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Hermitian conjugate of an operator

  1. May 6, 2012 #1
    Hey guys, I'm doing a third year course called 'Foundations of Quantum Mechanics' and there's this thing in my notes I don't quite get. I was hoping to get your help on this, if you don't mind. It's about Hermitian conjugate operators. The sentences go

    (v, Au) = (A†v|u)

    <v|A|u> = <v|(A|u>)
    <v|A|u> = (<v|A)|u>
    (<v|A)† = A†|v>

    I am wondering how the fourth line might follow from the third and if the fifth line belongs to this chunk or if it's a separate piece of info on its own.
    I would appreciate any form of help!
  2. jcsd
  3. May 6, 2012 #2


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    The right-hand side of the first line looks weird. Did you mean (A†v,u)?

    I don't think it's very useful to define the adjoint of a bra ket, but if we define it, it's natural to define it as the bra that's assigned to it by the isomorphism from the Hilbert space into its dual space that's guaranteed to exist by the Riesz representation theorem for Hilbert spaces. (The adjoint of a bra is defined similarly, using the inverse of the same isomorphism, to ensure that |u>††=|u>).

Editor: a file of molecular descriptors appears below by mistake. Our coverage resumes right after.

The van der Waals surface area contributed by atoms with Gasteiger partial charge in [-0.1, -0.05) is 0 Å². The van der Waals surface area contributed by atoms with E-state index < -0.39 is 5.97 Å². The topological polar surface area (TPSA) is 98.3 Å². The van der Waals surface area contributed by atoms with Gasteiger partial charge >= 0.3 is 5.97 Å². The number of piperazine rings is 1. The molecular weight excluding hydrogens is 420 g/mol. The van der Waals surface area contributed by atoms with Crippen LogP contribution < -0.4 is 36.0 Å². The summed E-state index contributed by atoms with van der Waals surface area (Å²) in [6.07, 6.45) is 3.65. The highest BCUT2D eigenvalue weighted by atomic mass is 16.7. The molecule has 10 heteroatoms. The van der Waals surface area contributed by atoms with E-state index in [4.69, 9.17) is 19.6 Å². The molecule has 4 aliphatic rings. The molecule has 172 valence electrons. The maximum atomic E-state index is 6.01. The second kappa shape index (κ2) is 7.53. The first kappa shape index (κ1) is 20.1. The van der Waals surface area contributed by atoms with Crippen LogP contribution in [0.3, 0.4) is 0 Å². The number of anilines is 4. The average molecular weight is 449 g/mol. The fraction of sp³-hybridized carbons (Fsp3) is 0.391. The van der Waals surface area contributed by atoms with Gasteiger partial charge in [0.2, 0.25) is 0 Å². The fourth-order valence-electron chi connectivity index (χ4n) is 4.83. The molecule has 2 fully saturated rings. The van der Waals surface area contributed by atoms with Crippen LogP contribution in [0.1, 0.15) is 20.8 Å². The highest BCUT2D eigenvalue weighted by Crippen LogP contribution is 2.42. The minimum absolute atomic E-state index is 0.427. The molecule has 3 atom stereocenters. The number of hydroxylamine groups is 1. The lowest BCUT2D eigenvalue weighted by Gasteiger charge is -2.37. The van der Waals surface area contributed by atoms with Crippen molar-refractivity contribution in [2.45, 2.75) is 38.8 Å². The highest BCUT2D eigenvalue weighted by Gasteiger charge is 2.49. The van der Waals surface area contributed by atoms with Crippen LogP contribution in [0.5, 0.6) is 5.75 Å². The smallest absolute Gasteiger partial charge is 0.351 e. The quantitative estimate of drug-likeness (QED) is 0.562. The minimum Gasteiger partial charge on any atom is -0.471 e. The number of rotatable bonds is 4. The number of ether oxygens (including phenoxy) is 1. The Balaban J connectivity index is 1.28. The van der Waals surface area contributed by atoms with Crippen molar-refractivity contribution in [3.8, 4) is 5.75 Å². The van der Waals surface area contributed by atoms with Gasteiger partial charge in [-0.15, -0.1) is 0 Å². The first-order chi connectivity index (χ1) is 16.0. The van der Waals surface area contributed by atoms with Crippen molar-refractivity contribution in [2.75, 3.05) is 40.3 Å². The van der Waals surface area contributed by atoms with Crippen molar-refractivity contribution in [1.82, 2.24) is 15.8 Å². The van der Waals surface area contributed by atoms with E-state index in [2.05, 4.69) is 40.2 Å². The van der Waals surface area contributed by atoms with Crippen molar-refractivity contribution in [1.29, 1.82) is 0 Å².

So the fourth line says that ket that corresponds to the bra <v|A is A†|v>. This follows from the previous lines and the properties of the inner product.

    If we denote the ket that corresponds to <v|A by |w>, and use the notation ##\big(|\alpha\rangle,|\beta\rangle\big)## for the inner product of ##|\alpha\rangle## and ##|\beta\rangle##, we have
    $$\big(|w\rangle,|u\rangle\big) =\langle w|u\rangle =\big(\langle v|A\big)|u\rangle =\langle v|\big(A|u\rangle\big) =\big(|v\rangle,A|u\rangle\big) =\big(A^\dagger|v\rangle,|u\rangle\big).$$
    Last edited: May 6, 2012
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